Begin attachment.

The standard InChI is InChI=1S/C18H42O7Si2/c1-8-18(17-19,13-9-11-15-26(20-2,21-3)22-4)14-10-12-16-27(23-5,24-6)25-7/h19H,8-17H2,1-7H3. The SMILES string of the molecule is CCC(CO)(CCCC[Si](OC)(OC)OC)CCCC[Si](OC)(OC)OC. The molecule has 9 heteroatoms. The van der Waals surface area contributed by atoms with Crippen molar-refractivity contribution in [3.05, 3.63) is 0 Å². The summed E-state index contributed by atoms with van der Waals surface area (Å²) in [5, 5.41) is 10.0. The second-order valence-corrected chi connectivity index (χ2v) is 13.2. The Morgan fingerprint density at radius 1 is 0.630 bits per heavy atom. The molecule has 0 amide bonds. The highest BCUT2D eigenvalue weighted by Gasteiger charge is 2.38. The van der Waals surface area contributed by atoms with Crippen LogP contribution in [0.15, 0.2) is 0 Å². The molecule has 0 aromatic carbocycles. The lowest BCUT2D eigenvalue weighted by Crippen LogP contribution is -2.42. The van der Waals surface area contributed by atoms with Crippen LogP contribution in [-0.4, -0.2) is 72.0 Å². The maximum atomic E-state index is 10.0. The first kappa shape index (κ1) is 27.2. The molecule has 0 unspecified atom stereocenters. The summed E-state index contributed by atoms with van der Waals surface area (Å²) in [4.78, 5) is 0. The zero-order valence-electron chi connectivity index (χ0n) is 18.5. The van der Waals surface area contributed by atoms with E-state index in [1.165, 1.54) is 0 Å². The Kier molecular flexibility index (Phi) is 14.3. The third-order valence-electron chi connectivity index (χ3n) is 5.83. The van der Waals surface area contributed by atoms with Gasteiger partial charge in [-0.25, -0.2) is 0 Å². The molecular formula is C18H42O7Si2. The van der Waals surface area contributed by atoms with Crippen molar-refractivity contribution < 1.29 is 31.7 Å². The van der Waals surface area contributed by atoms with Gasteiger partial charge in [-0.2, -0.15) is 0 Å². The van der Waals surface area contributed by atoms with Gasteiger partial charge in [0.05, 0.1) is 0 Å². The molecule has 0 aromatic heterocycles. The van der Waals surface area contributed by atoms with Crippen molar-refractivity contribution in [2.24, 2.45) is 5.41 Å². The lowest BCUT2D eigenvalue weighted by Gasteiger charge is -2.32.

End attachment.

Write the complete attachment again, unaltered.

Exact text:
The standard InChI is InChI=1S/C18H42O7Si2/c1-8-18(17-19,13-9-11-15-26(20-2,21-3)22-4)14-10-12-16-27(23-5,24-6)25-7/h19H,8-17H2,1-7H3. The SMILES string of the molecule is CCC(CO)(CCCC[Si](OC)(OC)OC)CCCC[Si](OC)(OC)OC. The molecule has 9 heteroatoms. The van der Waals surface area contributed by atoms with Crippen molar-refractivity contribution in [3.05, 3.63) is 0 Å². The summed E-state index contributed by atoms with van der Waals surface area (Å²) in [5, 5.41) is 10.0. The second-order valence-corrected chi connectivity index (χ2v) is 13.2. The Morgan fingerprint density at radius 1 is 0.630 bits per heavy atom. The molecule has 0 amide bonds. The highest BCUT2D eigenvalue weighted by Gasteiger charge is 2.38. The van der Waals surface area contributed by atoms with Crippen LogP contribution in [0.15, 0.2) is 0 Å². The molecule has 0 aromatic carbocycles. The lowest BCUT2D eigenvalue weighted by Crippen LogP contribution is -2.42. The van der Waals surface area contributed by atoms with Crippen LogP contribution in [-0.4, -0.2) is 72.0 Å². The maximum atomic E-state index is 10.0. The first kappa shape index (κ1) is 27.2. The molecule has 0 unspecified atom stereocenters. The summed E-state index contributed by atoms with van der Waals surface area (Å²) in [4.78, 5) is 0. The zero-order valence-electron chi connectivity index (χ0n) is 18.5. The van der Waals surface area contributed by atoms with E-state index in [1.165, 1.54) is 0 Å². The Kier molecular flexibility index (Phi) is 14.3. The third-order valence-electron chi connectivity index (χ3n) is 5.83. The van der Waals surface area contributed by atoms with Gasteiger partial charge in [-0.25, -0.2) is 0 Å². The molecular formula is C18H42O7Si2. The van der Waals surface area contributed by atoms with Crippen molar-refractivity contribution < 1.29 is 31.7 Å². The van der Waals surface area contributed by atoms with Gasteiger partial charge in [-0.2, -0.15) is 0 Å². The van der Waals surface area contributed by atoms with Gasteiger partial charge in [0.05, 0.1) is 0 Å². The molecule has 0 aromatic heterocycles. The van der Waals surface area contributed by atoms with Crippen molar-refractivity contribution in [2.24, 2.45) is 5.41 Å². The lowest BCUT2D eigenvalue weighted by Gasteiger charge is -2.32.